Netherlands: Indebted states must be made ‘wards’ of the commission or leave euro
The Dutch government has proposed that highly indebted states be put into “guardianship”, with spending decisions seized from the elected government and placed under the direct control of a European commissioner.
If a state is unwilling to surrender its sovereignty in this way, then it would be forced to exit the euro.
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“"Member states not willing to make themselves a ward, may choose to make use of the option to leave the eurozone,” Dutch Prime Minister Mark Rutte said in a letter to the national parliament co-signed by the finance, economy and foreign ministers.
“To continue to be part of the monetary union, states should fully respect agreements."
Under the proposals, seen by EUobserver, a special European commissioner would be appointed to oversee the budgets of euro-area countries.
If a country repeatedly overspends in breach of EU stability pact rules, this commission overseer would be able to intervene directly in the running of the country, in a similar way to how a court intervenes in the running of a bankrupt firm put into receivership, according to officials familiar with the intention of the Dutch government.
"We propose to take a great new step forward by forging effective rules to be strictly enforced by an especially appointed commissioner. This is how we must safeguard the heath and viability of the eurozone and all its members for now and in the future," Rutte later said of the proposals.
The commissioner would be given a “ladder of intervention” under which the level of control of the state would be steadily ratcheted up and applied this “ward” of the EU executive.
The first rung of the ladder would involve an outside auditor making adjustments to spending to bring down the level of the deficit.
If this level of intervention is insufficient, binding measures would be imposed, or the commissioner could order a country to cut spending or raise taxes.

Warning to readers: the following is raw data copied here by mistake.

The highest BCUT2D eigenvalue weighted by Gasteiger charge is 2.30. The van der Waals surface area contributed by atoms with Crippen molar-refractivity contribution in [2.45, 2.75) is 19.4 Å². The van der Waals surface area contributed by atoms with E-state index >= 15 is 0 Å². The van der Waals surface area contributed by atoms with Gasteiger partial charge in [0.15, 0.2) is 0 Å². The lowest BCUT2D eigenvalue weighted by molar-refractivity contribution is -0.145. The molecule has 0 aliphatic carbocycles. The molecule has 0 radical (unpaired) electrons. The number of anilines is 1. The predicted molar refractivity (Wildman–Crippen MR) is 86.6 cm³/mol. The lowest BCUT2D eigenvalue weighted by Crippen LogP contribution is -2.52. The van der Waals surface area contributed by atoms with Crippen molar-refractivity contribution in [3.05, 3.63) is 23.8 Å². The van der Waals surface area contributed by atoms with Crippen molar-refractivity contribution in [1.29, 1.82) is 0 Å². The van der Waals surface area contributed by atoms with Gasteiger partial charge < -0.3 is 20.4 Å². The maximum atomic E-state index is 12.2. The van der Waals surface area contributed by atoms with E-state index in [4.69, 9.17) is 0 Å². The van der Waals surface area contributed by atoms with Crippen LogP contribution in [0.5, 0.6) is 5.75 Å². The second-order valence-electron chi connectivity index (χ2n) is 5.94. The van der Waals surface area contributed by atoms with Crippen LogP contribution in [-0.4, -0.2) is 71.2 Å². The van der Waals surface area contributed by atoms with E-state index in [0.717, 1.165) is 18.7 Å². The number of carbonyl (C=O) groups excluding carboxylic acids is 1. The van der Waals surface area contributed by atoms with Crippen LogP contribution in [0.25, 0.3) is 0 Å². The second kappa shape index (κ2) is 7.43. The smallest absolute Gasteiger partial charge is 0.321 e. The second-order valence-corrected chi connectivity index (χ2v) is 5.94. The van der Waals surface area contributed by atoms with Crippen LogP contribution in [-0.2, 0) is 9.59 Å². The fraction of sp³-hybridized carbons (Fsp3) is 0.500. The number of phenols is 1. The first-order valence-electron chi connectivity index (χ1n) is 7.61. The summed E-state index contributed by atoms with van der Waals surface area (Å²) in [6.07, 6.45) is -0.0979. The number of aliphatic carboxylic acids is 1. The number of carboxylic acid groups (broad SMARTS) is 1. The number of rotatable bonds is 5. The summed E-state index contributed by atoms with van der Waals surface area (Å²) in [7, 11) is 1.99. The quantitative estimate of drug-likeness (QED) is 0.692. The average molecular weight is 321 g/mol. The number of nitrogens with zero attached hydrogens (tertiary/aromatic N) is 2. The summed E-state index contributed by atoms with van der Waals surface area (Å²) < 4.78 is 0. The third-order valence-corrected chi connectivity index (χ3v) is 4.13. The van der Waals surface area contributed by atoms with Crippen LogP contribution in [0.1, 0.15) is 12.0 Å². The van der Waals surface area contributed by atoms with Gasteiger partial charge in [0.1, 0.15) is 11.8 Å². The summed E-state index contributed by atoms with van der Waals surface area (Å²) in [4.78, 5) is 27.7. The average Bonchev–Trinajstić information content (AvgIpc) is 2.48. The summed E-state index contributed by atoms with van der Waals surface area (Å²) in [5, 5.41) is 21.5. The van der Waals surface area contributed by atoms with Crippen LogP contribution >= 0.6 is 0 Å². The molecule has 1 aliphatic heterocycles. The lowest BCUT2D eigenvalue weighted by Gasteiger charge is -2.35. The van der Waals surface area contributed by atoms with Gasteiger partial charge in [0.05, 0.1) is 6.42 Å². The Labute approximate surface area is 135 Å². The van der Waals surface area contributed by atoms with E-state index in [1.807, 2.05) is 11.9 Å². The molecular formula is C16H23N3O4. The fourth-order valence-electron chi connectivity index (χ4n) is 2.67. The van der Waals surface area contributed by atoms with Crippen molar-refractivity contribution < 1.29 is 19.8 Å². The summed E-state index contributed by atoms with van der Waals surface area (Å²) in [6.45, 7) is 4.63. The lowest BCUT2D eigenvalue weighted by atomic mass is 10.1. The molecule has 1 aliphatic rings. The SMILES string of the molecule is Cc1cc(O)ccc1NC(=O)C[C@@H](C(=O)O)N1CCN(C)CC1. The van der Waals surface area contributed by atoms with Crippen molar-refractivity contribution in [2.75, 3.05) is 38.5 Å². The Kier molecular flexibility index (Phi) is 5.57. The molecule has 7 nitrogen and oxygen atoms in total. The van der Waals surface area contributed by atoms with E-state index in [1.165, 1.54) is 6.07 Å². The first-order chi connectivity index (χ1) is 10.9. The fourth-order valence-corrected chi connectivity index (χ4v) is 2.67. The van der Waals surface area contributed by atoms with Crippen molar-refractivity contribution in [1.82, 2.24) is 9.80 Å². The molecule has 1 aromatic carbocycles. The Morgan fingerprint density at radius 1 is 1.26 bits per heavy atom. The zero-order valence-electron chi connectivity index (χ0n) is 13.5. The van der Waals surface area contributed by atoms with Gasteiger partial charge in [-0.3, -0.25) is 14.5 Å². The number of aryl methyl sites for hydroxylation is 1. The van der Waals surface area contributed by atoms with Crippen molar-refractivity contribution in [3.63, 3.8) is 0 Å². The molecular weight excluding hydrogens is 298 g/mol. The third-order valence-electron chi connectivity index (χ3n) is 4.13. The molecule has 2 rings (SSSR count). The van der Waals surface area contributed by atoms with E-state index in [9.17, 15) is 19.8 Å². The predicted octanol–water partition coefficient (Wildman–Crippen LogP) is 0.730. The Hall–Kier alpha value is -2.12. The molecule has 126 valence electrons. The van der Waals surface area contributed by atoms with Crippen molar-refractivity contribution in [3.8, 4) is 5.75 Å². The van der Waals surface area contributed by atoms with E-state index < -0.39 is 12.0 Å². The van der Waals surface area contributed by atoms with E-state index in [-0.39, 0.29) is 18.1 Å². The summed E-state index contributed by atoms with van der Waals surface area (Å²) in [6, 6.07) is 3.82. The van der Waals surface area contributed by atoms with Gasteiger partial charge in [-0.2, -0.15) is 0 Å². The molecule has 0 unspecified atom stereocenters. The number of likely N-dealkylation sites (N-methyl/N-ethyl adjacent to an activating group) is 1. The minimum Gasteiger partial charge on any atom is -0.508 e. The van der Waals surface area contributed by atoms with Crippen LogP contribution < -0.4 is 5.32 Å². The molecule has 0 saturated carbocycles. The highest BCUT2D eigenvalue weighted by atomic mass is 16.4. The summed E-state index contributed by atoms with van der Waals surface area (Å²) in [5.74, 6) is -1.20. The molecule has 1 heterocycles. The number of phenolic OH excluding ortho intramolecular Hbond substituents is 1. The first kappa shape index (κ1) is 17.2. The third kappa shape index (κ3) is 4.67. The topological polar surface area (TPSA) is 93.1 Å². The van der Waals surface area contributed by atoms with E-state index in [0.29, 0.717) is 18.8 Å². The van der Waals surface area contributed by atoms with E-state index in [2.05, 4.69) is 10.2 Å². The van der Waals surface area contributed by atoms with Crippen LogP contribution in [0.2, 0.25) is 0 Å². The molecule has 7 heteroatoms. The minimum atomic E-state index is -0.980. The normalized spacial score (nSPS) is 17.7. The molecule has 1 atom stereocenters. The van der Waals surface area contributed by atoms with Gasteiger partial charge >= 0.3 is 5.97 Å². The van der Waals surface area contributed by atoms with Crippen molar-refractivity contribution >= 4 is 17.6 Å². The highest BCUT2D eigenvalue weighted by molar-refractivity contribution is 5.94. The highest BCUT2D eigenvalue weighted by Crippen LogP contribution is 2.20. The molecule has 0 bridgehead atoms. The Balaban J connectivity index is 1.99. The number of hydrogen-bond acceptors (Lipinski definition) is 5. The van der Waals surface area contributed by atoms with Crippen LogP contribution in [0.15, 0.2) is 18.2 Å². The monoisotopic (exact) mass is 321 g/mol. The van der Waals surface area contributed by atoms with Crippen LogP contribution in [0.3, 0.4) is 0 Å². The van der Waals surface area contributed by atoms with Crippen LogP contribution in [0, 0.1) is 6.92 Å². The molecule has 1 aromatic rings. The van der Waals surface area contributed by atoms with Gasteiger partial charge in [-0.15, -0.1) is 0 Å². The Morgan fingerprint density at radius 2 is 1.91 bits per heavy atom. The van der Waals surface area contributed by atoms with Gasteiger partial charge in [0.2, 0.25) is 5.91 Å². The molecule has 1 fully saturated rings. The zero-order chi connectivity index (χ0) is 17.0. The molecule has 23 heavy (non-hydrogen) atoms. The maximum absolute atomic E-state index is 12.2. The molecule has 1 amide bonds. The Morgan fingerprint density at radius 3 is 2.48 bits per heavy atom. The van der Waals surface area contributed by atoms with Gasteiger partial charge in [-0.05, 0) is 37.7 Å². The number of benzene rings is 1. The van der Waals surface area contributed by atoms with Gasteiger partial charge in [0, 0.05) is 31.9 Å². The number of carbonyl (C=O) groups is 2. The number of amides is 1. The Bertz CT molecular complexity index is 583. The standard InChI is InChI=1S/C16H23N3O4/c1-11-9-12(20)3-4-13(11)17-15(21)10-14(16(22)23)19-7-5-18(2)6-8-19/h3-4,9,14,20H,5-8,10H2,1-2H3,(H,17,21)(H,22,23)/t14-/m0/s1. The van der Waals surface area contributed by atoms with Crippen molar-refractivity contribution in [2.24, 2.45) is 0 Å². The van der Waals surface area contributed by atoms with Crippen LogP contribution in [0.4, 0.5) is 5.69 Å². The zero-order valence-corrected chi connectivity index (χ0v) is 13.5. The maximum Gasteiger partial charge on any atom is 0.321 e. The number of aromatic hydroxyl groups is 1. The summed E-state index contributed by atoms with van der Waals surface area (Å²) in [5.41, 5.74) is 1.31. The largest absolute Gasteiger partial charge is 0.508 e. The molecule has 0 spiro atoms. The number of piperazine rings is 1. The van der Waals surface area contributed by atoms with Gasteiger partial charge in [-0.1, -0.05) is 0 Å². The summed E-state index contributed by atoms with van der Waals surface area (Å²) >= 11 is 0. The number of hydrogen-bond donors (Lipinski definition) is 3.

The last rung of the ladder would see a country placed under “guardianship”. The auditor would then draft the budget of a country before sending it to the national parliament for approval.
Such states, described in the paper as “notorious sinners”, would also lose their voting rights in the EU and the delivery of European structural funds would be dependent on compliance with the orders of the commissioner.
The guardianship would be accompanied by intensive monitoring and verification of progress at a more detailed level under “prior review” by the commissioner.
The Hague recogises the extreme nature of the proposals, but argues that such measures are necessary if the eurozone is to survive.
“For the eurozone and the internal market in their present form to have a future as a stable currency union that underpins our prosperity, there needs to be a radical break with the persistent habit of soft touch approach to agreements.”
One Dutch official said of the paper: “It is not like it would be a takeover of sovereignty, but things do need to get much tougher for countries.”
Asked whether voters would still consider themselves in a democracy under such extreme conditions, the official said: “In that case, they need to take their own responsibility. If you want to be in the club, you have to play by the rules.”
The paper adds that for the proposal to be implemented, agreement with “especially but not exclusively” eurozone countries.